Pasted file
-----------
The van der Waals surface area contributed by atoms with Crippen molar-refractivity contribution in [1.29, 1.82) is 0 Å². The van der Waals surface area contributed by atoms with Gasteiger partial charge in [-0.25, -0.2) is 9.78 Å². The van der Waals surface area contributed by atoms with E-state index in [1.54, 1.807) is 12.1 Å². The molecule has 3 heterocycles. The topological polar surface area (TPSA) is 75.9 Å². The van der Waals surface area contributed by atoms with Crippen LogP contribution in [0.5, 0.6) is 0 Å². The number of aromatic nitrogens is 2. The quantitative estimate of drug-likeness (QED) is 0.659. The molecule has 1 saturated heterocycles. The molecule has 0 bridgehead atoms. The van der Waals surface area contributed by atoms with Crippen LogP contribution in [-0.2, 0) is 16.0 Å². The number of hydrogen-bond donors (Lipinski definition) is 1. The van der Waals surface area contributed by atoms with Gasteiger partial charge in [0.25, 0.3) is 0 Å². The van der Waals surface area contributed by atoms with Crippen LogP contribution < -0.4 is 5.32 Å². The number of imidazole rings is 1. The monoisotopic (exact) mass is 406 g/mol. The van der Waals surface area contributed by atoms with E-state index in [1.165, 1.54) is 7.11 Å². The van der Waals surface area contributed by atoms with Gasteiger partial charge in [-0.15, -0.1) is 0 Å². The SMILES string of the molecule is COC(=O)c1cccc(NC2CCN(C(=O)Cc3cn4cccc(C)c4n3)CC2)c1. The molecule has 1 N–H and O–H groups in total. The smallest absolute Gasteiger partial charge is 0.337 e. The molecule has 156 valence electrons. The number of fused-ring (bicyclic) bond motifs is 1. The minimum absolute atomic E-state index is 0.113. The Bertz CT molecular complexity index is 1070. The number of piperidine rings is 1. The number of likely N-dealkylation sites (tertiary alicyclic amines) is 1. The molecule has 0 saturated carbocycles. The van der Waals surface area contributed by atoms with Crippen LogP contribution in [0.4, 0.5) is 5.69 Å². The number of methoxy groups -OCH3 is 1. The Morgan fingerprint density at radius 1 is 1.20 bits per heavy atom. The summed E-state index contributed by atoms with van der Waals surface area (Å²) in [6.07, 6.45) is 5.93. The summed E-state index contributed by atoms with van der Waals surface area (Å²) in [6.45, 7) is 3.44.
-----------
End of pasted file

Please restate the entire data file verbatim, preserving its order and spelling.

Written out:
The van der Waals surface area contributed by atoms with Crippen molar-refractivity contribution in [1.29, 1.82) is 0 Å². The van der Waals surface area contributed by atoms with Gasteiger partial charge in [-0.25, -0.2) is 9.78 Å². The van der Waals surface area contributed by atoms with E-state index in [1.54, 1.807) is 12.1 Å². The molecule has 3 heterocycles. The topological polar surface area (TPSA) is 75.9 Å². The van der Waals surface area contributed by atoms with Crippen LogP contribution in [0.5, 0.6) is 0 Å². The number of aromatic nitrogens is 2. The quantitative estimate of drug-likeness (QED) is 0.659. The molecule has 1 saturated heterocycles. The molecule has 0 bridgehead atoms. The van der Waals surface area contributed by atoms with Crippen LogP contribution in [-0.2, 0) is 16.0 Å². The number of hydrogen-bond donors (Lipinski definition) is 1. The van der Waals surface area contributed by atoms with Gasteiger partial charge in [0.25, 0.3) is 0 Å². The van der Waals surface area contributed by atoms with Crippen LogP contribution < -0.4 is 5.32 Å². The number of imidazole rings is 1. The monoisotopic (exact) mass is 406 g/mol. The van der Waals surface area contributed by atoms with E-state index in [1.165, 1.54) is 7.11 Å². The van der Waals surface area contributed by atoms with Gasteiger partial charge in [-0.15, -0.1) is 0 Å². The SMILES string of the molecule is COC(=O)c1cccc(NC2CCN(C(=O)Cc3cn4cccc(C)c4n3)CC2)c1. The molecule has 1 N–H and O–H groups in total. The smallest absolute Gasteiger partial charge is 0.337 e. The molecule has 156 valence electrons. The number of fused-ring (bicyclic) bond motifs is 1. The minimum absolute atomic E-state index is 0.113. The Bertz CT molecular complexity index is 1070. The number of piperidine rings is 1. The number of likely N-dealkylation sites (tertiary alicyclic amines) is 1. The molecule has 0 saturated carbocycles. The van der Waals surface area contributed by atoms with Crippen LogP contribution in [0.4, 0.5) is 5.69 Å². The number of methoxy groups -OCH3 is 1. The Morgan fingerprint density at radius 1 is 1.20 bits per heavy atom. The summed E-state index contributed by atoms with van der Waals surface area (Å²) in [6.07, 6.45) is 5.93. The summed E-state index contributed by atoms with van der Waals surface area (Å²) in [6.45, 7) is 3.44.